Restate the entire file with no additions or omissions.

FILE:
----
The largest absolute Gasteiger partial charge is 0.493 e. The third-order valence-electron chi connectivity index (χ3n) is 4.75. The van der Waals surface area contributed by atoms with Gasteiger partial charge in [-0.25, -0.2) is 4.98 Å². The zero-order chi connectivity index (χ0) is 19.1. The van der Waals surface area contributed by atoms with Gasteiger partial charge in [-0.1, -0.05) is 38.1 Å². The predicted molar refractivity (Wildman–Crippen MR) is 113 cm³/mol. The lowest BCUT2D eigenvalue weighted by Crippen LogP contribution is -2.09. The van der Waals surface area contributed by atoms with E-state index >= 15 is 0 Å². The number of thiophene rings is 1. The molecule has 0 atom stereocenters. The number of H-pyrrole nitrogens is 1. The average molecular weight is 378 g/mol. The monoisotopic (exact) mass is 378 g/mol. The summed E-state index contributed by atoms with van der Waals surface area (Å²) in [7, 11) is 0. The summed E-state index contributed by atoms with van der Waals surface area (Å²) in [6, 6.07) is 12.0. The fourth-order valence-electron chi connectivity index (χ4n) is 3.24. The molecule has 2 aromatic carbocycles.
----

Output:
The largest absolute Gasteiger partial charge is 0.493 e. The third-order valence-electron chi connectivity index (χ3n) is 4.75. The van der Waals surface area contributed by atoms with Gasteiger partial charge in [-0.25, -0.2) is 4.98 Å². The zero-order chi connectivity index (χ0) is 19.1. The van der Waals surface area contributed by atoms with Gasteiger partial charge in [-0.1, -0.05) is 38.1 Å². The predicted molar refractivity (Wildman–Crippen MR) is 113 cm³/mol. The lowest BCUT2D eigenvalue weighted by Crippen LogP contribution is -2.09. The van der Waals surface area contributed by atoms with E-state index >= 15 is 0 Å². The number of thiophene rings is 1. The molecule has 0 atom stereocenters. The number of H-pyrrole nitrogens is 1. The average molecular weight is 378 g/mol. The monoisotopic (exact) mass is 378 g/mol. The summed E-state index contributed by atoms with van der Waals surface area (Å²) in [7, 11) is 0. The summed E-state index contributed by atoms with van der Waals surface area (Å²) in [6, 6.07) is 12.0. The fourth-order valence-electron chi connectivity index (χ4n) is 3.24. The molecule has 2 aromatic carbocycles.